Tlaloc said...

I had an email conversation just this morning about anarchism and human nature which borders on this topic so I'm going to post my friend's question and my response:

HER EMAIL-I read your blog about how New Orleans was not in a state of temporary anarchy, rather a state of chaos due to the pressure cooker of artificial control.

I understand the looters grabbing {expletive} to feel better (or to stick it to the man), but what about that/(those) {expletive} who shot dozens of dogs and left them to die in a painful and prolonged manner?

I know the media has been exploiting people at their most undignified moments and there are always going to be nut jobs on this planet who will cause pain to people and innocent pets just for sport...I guess whoever did this could make a habit of maiming living creatures hurricane or no hurricane.

But it seems like the looting is explainable (a direct result of continuously shitting on our nation's poor I suppose), but the killin/hurtin is just the result of people being {expletive} up.

Of course I can't let these few sickos represent the vast majority of people who are horrified by such behavior...but it seems like this flood washed up a bunch of ugly, ugly {expletive}.

Is *all* the ugliness in the world due to this artificial control or are some people going to be {expletive} up no matter what kind of society we live in?


MY REPLY- I think it’s too simplistic to say that all the bad stuff in the world stems from artificial control of people. What I think would be more accurate is to say that that artificial control, by sabotaging our sense and capacity for personal responsibility, helps bring out the worst in mankind. I’ve always maintained that anarchism along my lines would not be a utopia. It would have conflict and violence and so on. The difference though is that you would not see the organized atrocities we do now, nor would you see these kinds of spontaneous mass atrocities that occur because people are suddenly free to act without a controlling external influence and have never been expected or allowed to develop an internal control mechanism.

Or to put it another way we can assume that some of the barbarous actions in New Orleans were the result of people who were generally rotten people. But much of it was without doubt the result of people who were scared, angry, hungry, and hopeless and because they had no strong conscience to prevent them from doing so they lashed out. They were not bad people per se, but people so accustomed to living under big brother’s watchful eye that when they were under duress and lacking an authority they reverted to the level of children. We expect children to be selfish and have trouble empathizing because they are incompletely developed. As they grow they have to take on responsibility for themselves to know they can’t grab toys away from their siblings or that hurting an animal is wrong. A child that is never expected to learn to take responsibility has a much greater chance of growing into a mean shallow human being. The same is true of adults.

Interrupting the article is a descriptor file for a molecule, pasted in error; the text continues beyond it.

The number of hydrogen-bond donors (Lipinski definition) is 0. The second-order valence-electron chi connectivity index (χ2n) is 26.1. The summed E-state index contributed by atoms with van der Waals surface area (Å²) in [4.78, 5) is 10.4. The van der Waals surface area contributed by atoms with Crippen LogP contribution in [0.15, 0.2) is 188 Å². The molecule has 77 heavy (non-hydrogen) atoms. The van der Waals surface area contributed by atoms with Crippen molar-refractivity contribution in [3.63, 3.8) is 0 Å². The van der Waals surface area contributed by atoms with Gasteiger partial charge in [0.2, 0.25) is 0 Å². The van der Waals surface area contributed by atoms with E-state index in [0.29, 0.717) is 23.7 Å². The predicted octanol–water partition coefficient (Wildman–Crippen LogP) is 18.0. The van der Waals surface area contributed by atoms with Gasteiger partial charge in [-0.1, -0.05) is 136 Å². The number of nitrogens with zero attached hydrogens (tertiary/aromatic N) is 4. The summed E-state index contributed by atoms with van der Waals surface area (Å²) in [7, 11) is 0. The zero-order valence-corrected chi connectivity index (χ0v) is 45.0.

The Classic Liberal Anonymous said...

Let me make my statement again:

If you are limited to viewing the actions of others (ie, do not look inside ones-self) you must conclude that there are no morals.

This is simlpy because all types of human behaviour, or specifically human interaction, exist.

In other words, you will always be able to find a counter argument for any so-called moral.

What is the point of any argument being called moral at all, if we cannot come to an agreement as to what moral means?

I feel guilty when I ride the elevator up one floor, are you suggesting that I am acting amoral, that I am breaking my own moral law?

I am certainly not trying to be cute, I am trying to understand what it is that you are calling moral; what specifically makes an action fall under the umbrella of morals.

I apologize if this has been defined and I somehow missed it; like the rest of you I have other obligations other than RCing.

Tlaloc said...

"If you are limited to viewing the actions of others (ie, do not look inside ones-self) you must conclude that there are no morals.
This is simlpy because all types of human behaviour, or specifically human interaction, exist.
In other words, you will always be able to find a counter argument for any so-called moral."

If we limit ourselves to only universal morality or no morality you are right. But if we allow for relative individual morality then you are wrong. It's easy to explain the wealth of human behaviors by admitting first of all that there are as many different moral codes as there are people.



"What is the point of any argument being called moral at all, if we cannot come to an agreement as to what moral means?"

You might as well ask why we call an argument before a judge in America and a judge in Japan "legal" when in each case the specific legal code is different. We can agree what morality means (it's a judgement of an action along a continuum of good to evil) without having to agree on what those specific morals are.



"I feel guilty when I ride the elevator up one floor, are you suggesting that I am acting amoral, that I am breaking my own moral law?"

If you really feel that it is wrong to ride the elevator then you are acting immorally, not amorally. Amoral means without morals at all. Immoral means having morals and not acting in accordance with them.

The Classic Liberal Anonymous said...

"If you really feel that it is wrong to ride the elevator then you are acting immorally, not amorally. Amoral means without morals at all. Immoral means having morals and not acting in accordance with them."


Thanks for the correction; you answered the question that I meant to ask.

Hunter Baker said...